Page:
Activity tagged "enshittification"

There’s people who are really angry about a lot of tech stuff who disagree with each other about everything, including whether or not they really even have a problem. But all of their problems start with the fact that there’s a lot of commercial surveillance. So these people might disagree about everything else, but they will agree that their problem could be solved if we could do something about commercial surveillance.
So if you think Mark Zuckerberg made grampy into a QAnon, or if you think Insta made your teenager anorexic, or if you think that TikTok is convincing millennials to quote Osama bin Laden, right? Or if you think that it’s ugly that red state attorneys general are following teenagers into out-of-state abortion clinics, or that Google reverse warrants reveal the identity of everyone in a black lives matter demonstration or for that matter, the January 6th riots, or if you are worried about deep fake porn, or if you’re worried that people of color are having the surveillance data captured about them mobilized to discriminate against them in employment and financial products, right? All of these different things all start with cutting off the supply of surveillance data.
– Cory Doctorow
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You want to order from a local restaurant, but you need to download a third-party delivery app, even though you plan to pick it up yourself. The prices and menu on the app are different to what you saw in the window. When you download a second app the prices are different again. You ring the restaurant directly and it says the number is no longer in service.

This post about Substack's possibly precarious financial position was a good read, but one thing really stuck out to me:

To fix that and get their financials on a steadier path, Substack needs to make it harder for you to leave. They need to lock you in.

I hate how this has become the dominant perception of how tech platforms should do business. Rather than making a product people love to use, adjusting their pricing to something more sustainable, or knocking off the bullshit that makes people want to leave or hesitant to join, Substack should... force people to stay?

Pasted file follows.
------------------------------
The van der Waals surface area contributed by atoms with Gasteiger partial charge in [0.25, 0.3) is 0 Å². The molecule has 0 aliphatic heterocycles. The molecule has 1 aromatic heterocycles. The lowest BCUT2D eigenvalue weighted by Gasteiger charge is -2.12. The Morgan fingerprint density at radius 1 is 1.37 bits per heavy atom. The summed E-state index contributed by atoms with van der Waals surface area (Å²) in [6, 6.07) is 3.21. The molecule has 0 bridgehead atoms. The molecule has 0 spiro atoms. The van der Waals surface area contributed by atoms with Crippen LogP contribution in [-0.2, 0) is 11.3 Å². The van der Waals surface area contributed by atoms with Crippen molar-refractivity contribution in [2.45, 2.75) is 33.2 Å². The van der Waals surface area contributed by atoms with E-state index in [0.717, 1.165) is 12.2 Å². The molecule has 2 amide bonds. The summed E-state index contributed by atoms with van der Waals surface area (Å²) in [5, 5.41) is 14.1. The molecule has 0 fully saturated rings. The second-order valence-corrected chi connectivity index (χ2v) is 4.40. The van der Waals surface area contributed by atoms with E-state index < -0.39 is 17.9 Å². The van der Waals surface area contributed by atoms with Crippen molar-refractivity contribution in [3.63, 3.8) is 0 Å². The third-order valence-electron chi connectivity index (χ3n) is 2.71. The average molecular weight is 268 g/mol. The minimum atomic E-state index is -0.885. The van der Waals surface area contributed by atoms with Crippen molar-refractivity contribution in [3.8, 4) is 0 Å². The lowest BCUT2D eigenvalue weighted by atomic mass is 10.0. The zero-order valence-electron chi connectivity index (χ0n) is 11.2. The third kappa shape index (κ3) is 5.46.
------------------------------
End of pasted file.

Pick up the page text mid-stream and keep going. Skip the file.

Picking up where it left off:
In all fairness to Powell here, I think he's describing what Substack thinks they need to do (rather than what he thinks Substack should do), but it's frustrating that this is the default remedy.

Substack is in trouble, and their recent feature releases are evidence of that.
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The anti-enshittification movement rightly criticizes the old, good internet because it wasn't inclusive enough. It was a system almost exclusively hospitable to affluent, privileged people – the people who least needed the liberatory power of technology. Likewise pro-enshittification monopolists – billionaires and their useful idiots – deplore the old, good internet because it gave its users too much power. For them, ad-blocking, alternative clients, mods, reverse-engineering and so on were all bugs, not features. For them, the enshitternet is great because businesses can literally criminalize taking action to protect yourself from their predatory impulses. Superficially, it seems like the pro- and anti-enshittification forces agree – they both agree that the old, good internet was a mistake. But the difference that matters here is that the pro-enshittification side wants everyone mired in the enshitternet forever, living with what Jay Freeman calls "Felony contempt of business-model." By contrast, the disenshittification side wants a new, good internet that gives every user – not just a handful of techies – the power to decide how the digital systems they work use, and to be able to alter or reconfigure them to suit their own needs.